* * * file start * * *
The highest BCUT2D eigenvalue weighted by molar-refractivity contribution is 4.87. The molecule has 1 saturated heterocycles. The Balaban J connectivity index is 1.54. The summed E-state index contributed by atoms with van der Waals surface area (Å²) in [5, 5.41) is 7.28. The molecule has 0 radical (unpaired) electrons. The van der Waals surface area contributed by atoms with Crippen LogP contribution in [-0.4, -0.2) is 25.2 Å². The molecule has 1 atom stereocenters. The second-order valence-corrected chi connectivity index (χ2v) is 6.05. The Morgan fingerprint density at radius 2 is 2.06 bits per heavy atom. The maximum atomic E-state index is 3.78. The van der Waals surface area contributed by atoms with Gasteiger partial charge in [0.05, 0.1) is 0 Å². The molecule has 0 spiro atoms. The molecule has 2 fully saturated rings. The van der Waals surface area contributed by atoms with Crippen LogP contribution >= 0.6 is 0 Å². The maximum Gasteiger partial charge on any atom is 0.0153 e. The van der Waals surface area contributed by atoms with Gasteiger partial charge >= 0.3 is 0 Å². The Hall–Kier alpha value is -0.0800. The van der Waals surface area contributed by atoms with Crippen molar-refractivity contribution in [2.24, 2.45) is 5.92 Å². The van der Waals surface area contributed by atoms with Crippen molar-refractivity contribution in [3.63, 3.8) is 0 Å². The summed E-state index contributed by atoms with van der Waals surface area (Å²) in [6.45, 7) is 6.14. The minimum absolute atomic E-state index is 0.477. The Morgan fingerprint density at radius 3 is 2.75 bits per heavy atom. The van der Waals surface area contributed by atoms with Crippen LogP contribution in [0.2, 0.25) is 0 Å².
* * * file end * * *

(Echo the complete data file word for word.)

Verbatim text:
The highest BCUT2D eigenvalue weighted by molar-refractivity contribution is 4.87. The molecule has 1 saturated heterocycles. The Balaban J connectivity index is 1.54. The summed E-state index contributed by atoms with van der Waals surface area (Å²) in [5, 5.41) is 7.28. The molecule has 0 radical (unpaired) electrons. The van der Waals surface area contributed by atoms with Crippen LogP contribution in [-0.4, -0.2) is 25.2 Å². The molecule has 1 atom stereocenters. The second-order valence-corrected chi connectivity index (χ2v) is 6.05. The Morgan fingerprint density at radius 2 is 2.06 bits per heavy atom. The maximum atomic E-state index is 3.78. The van der Waals surface area contributed by atoms with Gasteiger partial charge in [0.05, 0.1) is 0 Å². The molecule has 0 spiro atoms. The molecule has 2 fully saturated rings. The van der Waals surface area contributed by atoms with Crippen LogP contribution >= 0.6 is 0 Å². The maximum Gasteiger partial charge on any atom is 0.0153 e. The van der Waals surface area contributed by atoms with Gasteiger partial charge >= 0.3 is 0 Å². The Hall–Kier alpha value is -0.0800. The van der Waals surface area contributed by atoms with Crippen molar-refractivity contribution in [2.24, 2.45) is 5.92 Å². The van der Waals surface area contributed by atoms with Crippen molar-refractivity contribution in [3.63, 3.8) is 0 Å². The summed E-state index contributed by atoms with van der Waals surface area (Å²) in [6.45, 7) is 6.14. The minimum absolute atomic E-state index is 0.477. The Morgan fingerprint density at radius 3 is 2.75 bits per heavy atom. The van der Waals surface area contributed by atoms with Crippen LogP contribution in [0.2, 0.25) is 0 Å².